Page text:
Startups of the week #10.1

In this time-starved and information-rich age, wouldn't an application that could succinctly summarise digital content be useful?

1. Summly

Nick D'Aloisio isn't your average teenager. The Wimbledon-based 16 year old wrote an iPhone app last summer, during an unproductive afternoon revising for a history exam. Summly might not sound like much – it scans digital content (like search results and web pages) and simplifies/ summarises it*.

Summly (a free app) launched on iTunes in December 2011, and had 30,000 downloads in its first week. If you use the patent pending (and much-lauded) technology, you'll be blown away by just how impressive it is – and how much potential its artificial intelligence has.

You wouldn't be the first to be impressed with D'Aloisio's hard work; Summly's first iteration (Trimit) caught the eye of the world's 11th richest man, Li Ka-shing. Ka-shing happens to run private equity investment firm Horizon Ventures, who funded D'Aloisio to the tune of $250,000 (which made him the youngest person in the world to ever receive venture capital); all before his 16th birthday.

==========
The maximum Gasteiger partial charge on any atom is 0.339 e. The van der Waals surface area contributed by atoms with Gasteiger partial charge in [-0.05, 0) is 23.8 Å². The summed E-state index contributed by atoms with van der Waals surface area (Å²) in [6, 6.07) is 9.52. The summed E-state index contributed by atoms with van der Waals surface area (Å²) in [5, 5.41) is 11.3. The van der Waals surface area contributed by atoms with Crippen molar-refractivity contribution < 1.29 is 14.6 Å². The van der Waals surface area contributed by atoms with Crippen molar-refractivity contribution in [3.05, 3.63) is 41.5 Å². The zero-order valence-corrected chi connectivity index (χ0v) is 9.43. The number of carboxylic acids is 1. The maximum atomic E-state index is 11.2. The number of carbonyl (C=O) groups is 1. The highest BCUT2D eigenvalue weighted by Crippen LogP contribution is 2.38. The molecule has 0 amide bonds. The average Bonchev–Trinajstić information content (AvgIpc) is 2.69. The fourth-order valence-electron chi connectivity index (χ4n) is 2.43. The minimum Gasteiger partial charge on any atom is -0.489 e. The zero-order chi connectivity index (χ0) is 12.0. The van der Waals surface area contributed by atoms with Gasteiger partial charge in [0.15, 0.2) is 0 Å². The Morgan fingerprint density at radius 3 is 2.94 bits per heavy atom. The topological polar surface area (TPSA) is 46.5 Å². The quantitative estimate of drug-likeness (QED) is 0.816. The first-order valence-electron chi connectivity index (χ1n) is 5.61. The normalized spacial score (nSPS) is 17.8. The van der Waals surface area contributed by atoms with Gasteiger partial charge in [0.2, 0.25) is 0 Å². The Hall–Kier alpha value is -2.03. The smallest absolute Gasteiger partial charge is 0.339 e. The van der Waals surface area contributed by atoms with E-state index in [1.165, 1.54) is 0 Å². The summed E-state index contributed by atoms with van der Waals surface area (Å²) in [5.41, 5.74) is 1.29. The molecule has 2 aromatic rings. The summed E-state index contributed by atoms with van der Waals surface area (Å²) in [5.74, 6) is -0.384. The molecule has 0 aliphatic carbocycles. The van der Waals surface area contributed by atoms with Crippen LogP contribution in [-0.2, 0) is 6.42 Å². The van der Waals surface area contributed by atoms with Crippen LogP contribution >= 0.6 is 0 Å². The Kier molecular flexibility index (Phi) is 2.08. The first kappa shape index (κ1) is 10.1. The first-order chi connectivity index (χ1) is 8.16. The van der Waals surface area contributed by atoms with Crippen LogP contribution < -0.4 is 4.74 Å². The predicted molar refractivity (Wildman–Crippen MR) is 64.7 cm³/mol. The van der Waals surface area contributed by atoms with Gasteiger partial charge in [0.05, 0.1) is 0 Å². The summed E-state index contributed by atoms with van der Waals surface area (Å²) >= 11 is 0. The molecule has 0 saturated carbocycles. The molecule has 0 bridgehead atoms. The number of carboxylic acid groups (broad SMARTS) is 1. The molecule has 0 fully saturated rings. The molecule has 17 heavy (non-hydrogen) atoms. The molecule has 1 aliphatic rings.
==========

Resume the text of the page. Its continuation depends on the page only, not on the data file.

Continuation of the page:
In an interview with Wired magazine late last year, D'Aloisio suggested he was developing Summly for other platforms, including a desktop version, alongside his GCSE schoolwork. According to the Summly Twitter stream, the newly formed company are currently raising another round of funding and are planning to launch a "new product" in May.

Mobile devices are enabling users to consume significant amounts of information in a location-independent manner. Although mobile devices have significant benefits, avoiding the information overload that these devices can present is going to become a key area of technological innovation over the next few years – with artificial intelligence like Summly (and Apple's Siri) are poised to be the first industry leaders in the space.

We may be hearing a lot more from the "internet's newest boy genius". To find out why, download the Summly app from iTunes and get summarising!

*It's worth noting that although Summly has faced its fair share of criticism (for not actually achieving what it's set out to do), the app and its technology are fast improving as the algorithms are refined and updated. The potential for this technology is unlimited. Stick with it!